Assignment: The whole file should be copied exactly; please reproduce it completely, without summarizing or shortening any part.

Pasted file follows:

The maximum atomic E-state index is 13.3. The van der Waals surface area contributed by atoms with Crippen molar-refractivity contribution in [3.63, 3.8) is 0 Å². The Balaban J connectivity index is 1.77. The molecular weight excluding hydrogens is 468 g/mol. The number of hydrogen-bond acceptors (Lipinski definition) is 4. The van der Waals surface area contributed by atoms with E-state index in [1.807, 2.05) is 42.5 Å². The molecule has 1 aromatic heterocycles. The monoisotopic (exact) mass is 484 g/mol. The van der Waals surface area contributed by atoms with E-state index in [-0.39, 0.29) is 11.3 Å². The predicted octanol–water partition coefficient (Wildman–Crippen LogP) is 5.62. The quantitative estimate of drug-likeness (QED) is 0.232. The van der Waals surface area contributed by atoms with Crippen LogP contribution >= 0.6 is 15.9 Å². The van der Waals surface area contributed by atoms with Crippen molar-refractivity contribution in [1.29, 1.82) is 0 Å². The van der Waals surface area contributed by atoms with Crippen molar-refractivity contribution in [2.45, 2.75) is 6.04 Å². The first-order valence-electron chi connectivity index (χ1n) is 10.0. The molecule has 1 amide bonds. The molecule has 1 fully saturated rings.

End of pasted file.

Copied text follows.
The maximum atomic E-state index is 13.3. The van der Waals surface area contributed by atoms with Crippen molar-refractivity contribution in [3.63, 3.8) is 0 Å². The Balaban J connectivity index is 1.77. The molecular weight excluding hydrogens is 468 g/mol. The number of hydrogen-bond acceptors (Lipinski definition) is 4. The van der Waals surface area contributed by atoms with E-state index in [1.807, 2.05) is 42.5 Å². The molecule has 1 aromatic heterocycles. The monoisotopic (exact) mass is 484 g/mol. The van der Waals surface area contributed by atoms with E-state index in [-0.39, 0.29) is 11.3 Å². The predicted octanol–water partition coefficient (Wildman–Crippen LogP) is 5.62. The quantitative estimate of drug-likeness (QED) is 0.232. The van der Waals surface area contributed by atoms with Crippen LogP contribution >= 0.6 is 15.9 Å². The van der Waals surface area contributed by atoms with Crippen molar-refractivity contribution in [1.29, 1.82) is 0 Å². The van der Waals surface area contributed by atoms with Crippen molar-refractivity contribution in [2.45, 2.75) is 6.04 Å². The first-order valence-electron chi connectivity index (χ1n) is 10.0. The molecule has 1 amide bonds. The molecule has 1 fully saturated rings.